By Elizabeth Norton
Cultures around the world have long assumed that women are hardwired to be mothers. But a new study suggests that caring for children awakens a parenting network in the brain—even turning on some of the same circuits in men as it does in women. The research implies that the neural underpinnings of the so-called maternal instinct aren’t unique to women, or activated solely by hormones, but can be developed by anyone who chooses to be a parent.
“This is the first study to look at the way dads’ brains change with child care experience,” says Kevin Pelphrey, a neuroscientist at Yale University who was not involved with the study. “What we thought of as a purely maternal circuit can also be turned on just by being a parent—which is neat, given the way our culture is changing with respect to shared responsibility and marriage equality.”
The findings come from an investigation of two types of households in Israel: traditional families consisting of a biological mother and father, in which the mother assumed most of the caregiving duties, though the fathers were very involved; and homosexual male couples, one of whom was the biological father, who’d had the child with the help of surrogate mothers. The two-father couples had taken the babies home shortly after birth and shared caregiving responsibilities equally. All participants in the study were first-time parents.
Researchers led by Ruth Feldman, a psychologist and neuroscientist at Bar-Ilan University in Ramat Gan, Israel, visited with the families in their homes, videotaping each parent with the child and then the parents and children alone. The team, which included collaborators at the Tel Aviv Sourasky Medical Center in Israel, also took saliva samples from all parents before and after the videotaped sessions to measure oxytocin—a hormone that’s released at times of intimacy and affection and is widely considered the “trust hormone.” Within a week of the home visit, the participants underwent functional magnetic resonance imaging scanning to determine how their brains reacted to the videotapes of themselves with their infants.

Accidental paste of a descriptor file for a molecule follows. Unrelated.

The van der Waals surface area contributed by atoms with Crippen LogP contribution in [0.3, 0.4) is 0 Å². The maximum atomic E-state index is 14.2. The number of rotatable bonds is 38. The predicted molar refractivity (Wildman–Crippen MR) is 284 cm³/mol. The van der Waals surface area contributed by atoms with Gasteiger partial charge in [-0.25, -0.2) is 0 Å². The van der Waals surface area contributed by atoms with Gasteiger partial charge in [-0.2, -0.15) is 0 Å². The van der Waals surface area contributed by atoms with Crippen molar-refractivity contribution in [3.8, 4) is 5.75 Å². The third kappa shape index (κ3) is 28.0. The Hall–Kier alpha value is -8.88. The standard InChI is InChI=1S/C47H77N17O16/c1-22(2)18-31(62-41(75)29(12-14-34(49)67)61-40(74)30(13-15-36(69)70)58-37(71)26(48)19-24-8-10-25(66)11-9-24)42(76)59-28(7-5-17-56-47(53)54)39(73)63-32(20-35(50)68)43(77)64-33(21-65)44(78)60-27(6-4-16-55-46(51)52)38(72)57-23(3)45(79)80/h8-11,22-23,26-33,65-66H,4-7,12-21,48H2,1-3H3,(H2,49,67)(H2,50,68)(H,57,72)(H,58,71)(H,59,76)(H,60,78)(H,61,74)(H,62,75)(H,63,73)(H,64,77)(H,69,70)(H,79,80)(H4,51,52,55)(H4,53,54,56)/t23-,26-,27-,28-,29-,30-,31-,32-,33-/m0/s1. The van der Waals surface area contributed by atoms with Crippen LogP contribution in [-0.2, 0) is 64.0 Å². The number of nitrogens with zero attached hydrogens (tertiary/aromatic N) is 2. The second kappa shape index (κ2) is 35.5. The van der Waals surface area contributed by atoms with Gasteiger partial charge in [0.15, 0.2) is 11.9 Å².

The mothers, their husbands, and the homosexual father-father couples all showed the activation of what the researchers term a “parenting network” that incorporated two linked but separate pathways in the brain. One circuit encompasses evolutionarily ancient structures such as the amygdala, insula, and nucleus accumbens, which handle strong emotions, attention, vigilance, and reward. The other pathway turns up in response to learning and experience and includes parts of the prefrontal cortex and an area called the superior temporal sulcus.
In the mothers, activation was stronger in the amygdala-centered network, whereas the heterosexual fathers showed more activity in the network that’s more experience-dependent. At first glance, Feldman says, the finding would seem to suggest that mothers are more wired up to nurture, protect, and possibly worry about their children. The fathers, in contrast, might have to develop these traits through tending, communicating, and learning from their babies what various sounds mean and what the child needs.
“It’s as if the father’s amygdala can shut off when there’s a woman around,” Feldman observes. It could be assumed, she says, that this circuitry is activated only by the rush of hormones during conception, pregnancy, and childbirth.
But the brains of the homosexual couples, in which each partner was a primary caregiver, told a different story. All of these men showed activity that mirrored that of the mothers, with much higher activation in the amygdala-based network, the team reports online today in the Proceedings of the National Academy of Sciences.
This finding argues strongly that the experience of hands-on parenting, with no female mother anywhere in the picture, can configure a caregiver’s brain in the same way that pregnancy and childbirth do, Feldman says.
She adds that in the heterosexual fathers, the activation of the amygdala-based network was proportional to the amount of time they spent with the baby, though the activity wasn’t as high as in the mothers or in the two-father couples.
Feldman does not believe that the brain activity of the primary-caregiving fathers differed because they were gay. Previous imaging studies, she notes, show no difference in brain activation when homosexual and heterosexual participants viewed pictures of their loved ones.
Future studies, Pelphrey says, might focus more closely on this question. “But it’s clear that we’re all born with the circuitry to help us be sensitive caregivers, and the network can be turned up through parenting.”